Speaking of the younger generation, there was a lot of attention on two young women: The first, PAP's Tin Pei Ling, was the product of PAP's disastrous attempt to reach out to Singapore's youth. Nobody was fooled and her incompetence and immaturity shone through in every interview. Nicole Seah, on the other hand, was much lauded for her eloquence and passion. I don't think either of them would make particularly good politicians at this stage, although there is clearly potential for Seah to become a star in the future, but it's difficult to get too excited about her when at least part of her appeal came from the contrast to silly old Tin Pei Ling.
Seah was one of the highest profile candidates in the election. She reached near pop star status. But I don't think wet-behind-the-ear pop stars aren't usually the kind of people you want as your members of parliament. In five years time though, she could develop into a candidate whose strength is based on her own qualities, and her own qualities alone. At the moment though, she's something of an idealist and her political heyday is still to come.
"I'm not tired, I'm raring to go. To me this is just the beginning. I never saw the 2011 election as an end in itself … I was always thinking about what's going to happen five years down the road," she said.
The Nicole-Tin saga was blown out of proportion and detracted from other, more pressing issues at hand. Regardless, Tin Pei Ling is now an MP elect, whether we like it or not. Already a Facebook page calling for Tin Pei Ling's removal has attracted close to 60,000 "likes", but let's not get into the habit of thinking Facebook pages are the real game changers here. Nicole Seah's Facebook page is liked by nearly 100,000 people, but she isn't the MP elect and she won't have a chance to be for another five years.
One point of note, however, is that in the Marine Parade GRC — where Tin Pei Ling and Nicole Seah were candidates — the PAP team won with only 56.65% of the votes against the National Solidarity Party team. Tin Pei Ling has already been singled out as a factor in that:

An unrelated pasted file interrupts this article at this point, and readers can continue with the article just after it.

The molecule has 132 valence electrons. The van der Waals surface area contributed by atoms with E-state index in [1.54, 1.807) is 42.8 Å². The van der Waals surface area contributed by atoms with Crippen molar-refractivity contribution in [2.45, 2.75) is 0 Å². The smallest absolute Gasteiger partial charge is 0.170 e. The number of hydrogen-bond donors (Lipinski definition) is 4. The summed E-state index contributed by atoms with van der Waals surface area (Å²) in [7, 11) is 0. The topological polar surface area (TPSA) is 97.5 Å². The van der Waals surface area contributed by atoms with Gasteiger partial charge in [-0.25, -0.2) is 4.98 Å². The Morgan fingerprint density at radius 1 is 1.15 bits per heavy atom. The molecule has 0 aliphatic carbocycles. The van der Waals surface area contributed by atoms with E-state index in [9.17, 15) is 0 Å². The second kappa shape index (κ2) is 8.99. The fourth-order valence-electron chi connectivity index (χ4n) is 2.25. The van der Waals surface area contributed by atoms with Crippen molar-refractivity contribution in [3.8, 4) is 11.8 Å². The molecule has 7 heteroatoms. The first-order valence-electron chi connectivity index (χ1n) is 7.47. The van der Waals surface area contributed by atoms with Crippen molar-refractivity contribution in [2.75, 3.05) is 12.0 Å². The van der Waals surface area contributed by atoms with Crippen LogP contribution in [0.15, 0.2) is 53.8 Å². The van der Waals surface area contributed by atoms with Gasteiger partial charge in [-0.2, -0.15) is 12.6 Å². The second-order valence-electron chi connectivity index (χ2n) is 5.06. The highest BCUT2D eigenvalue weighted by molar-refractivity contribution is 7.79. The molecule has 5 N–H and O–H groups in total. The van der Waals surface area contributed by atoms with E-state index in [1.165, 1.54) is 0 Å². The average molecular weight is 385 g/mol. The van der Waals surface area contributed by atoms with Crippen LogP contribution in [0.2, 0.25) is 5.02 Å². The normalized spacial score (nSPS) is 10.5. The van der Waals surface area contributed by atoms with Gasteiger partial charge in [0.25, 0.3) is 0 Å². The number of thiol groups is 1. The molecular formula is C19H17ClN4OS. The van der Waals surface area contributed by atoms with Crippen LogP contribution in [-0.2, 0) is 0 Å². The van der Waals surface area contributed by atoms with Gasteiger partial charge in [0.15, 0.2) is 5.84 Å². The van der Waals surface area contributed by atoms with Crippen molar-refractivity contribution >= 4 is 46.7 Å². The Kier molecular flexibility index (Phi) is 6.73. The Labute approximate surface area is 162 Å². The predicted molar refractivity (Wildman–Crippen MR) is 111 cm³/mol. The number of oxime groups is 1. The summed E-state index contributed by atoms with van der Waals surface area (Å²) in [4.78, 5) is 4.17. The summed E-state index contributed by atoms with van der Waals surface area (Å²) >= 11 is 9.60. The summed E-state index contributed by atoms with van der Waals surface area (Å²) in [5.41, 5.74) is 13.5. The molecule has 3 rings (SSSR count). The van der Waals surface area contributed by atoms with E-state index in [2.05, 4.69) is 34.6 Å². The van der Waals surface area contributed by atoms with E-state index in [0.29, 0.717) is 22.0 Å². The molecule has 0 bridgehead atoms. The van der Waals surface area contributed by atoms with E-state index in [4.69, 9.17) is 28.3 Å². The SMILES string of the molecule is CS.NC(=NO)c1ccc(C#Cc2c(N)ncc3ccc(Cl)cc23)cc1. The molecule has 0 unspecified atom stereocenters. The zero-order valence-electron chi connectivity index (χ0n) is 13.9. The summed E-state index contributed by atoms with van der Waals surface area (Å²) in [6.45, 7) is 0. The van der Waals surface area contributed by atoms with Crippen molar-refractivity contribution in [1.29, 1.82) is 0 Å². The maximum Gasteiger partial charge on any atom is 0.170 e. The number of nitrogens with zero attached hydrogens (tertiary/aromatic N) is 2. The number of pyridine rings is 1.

Senior Minister Goh Chok Tong said the negative publicity around Ms Tin Pei Ling was one factor to the People's Action Party's (PAP) weaker performance at Marine Parade Group Representation Constituency (GRC).
Mr Goh added the party needs to change from both a top-down and bottom-up approach.
He said: "I was expecting, to be frank, slightly better results but we were prepared for this kind of results because it's a new situation."
One thing Nicole Seah can take away from all of this is that her strength in addressing people also contributed to PAP's weak showing in Marine Parade, but as I said before, I still don't think she would make for a good MP — yet. It just would not make sense for the opposition to have Seah in parliament at this stage, even if she is being groomed to be a strong politician for the future. Why put so much focus on a young woman who is clearly not ready to be in parliament?
There were a few other interesting notes circulating, including from Hougang Stadium, the Workers' Party Election Assembly Point:
The WP took only two of the eight constituencies they were contesting – Hougang, a single-seat ward, and Aljunied GRC.
But the atmosphere at Hougang Stadium was anything but downbeat. If it were not for the fact that this was a political occasion, one could even call the mood in Hougang festive.
Many brought placards, inflatable hammers and made decorative items out of WP flags. A trumpeter provided musical entertainment – if you could call staccato blasts music – during the lull in proceedings, while others took to chanting the football classic, "ole ole ole".
And even in defeat, the WP candidates were not downcast. "See, my team is not a suicide squad," quipped Mr Mohd Rahizan Yaacob, who led the WP team in Moulmein-Kallang GRC. "We've shown what we can do. Time was not on our side but we did manage to (gain a) favourable result. There were certain areas where we got 44 to 47 per cent, which is very high."
More from the Balderdash blog:
now when we were hanging out near the barricades.. tv crew approached the small gathering (most of the crowd had dispersed) and it looked like they wnated to interview some people… and… this is what got me so riled up the entire fucking crowd just… disappeared… as the tv crew approached, those previously rabid WP supporters just suddenly became.. no more
This is one side of Singapore that clearly needs attention. People are still afraid to speak their minds, which goes some way to explaining why social media has become such a popular platform.
Overall, the Workers' Party can take away from this the fact that they tripled their seats to six, "the most by the opposition since independence in 1965". Workers' Party supporters are understandably elated at what is essentially a breakthrough for them.
Here's to a bright future, Singapore.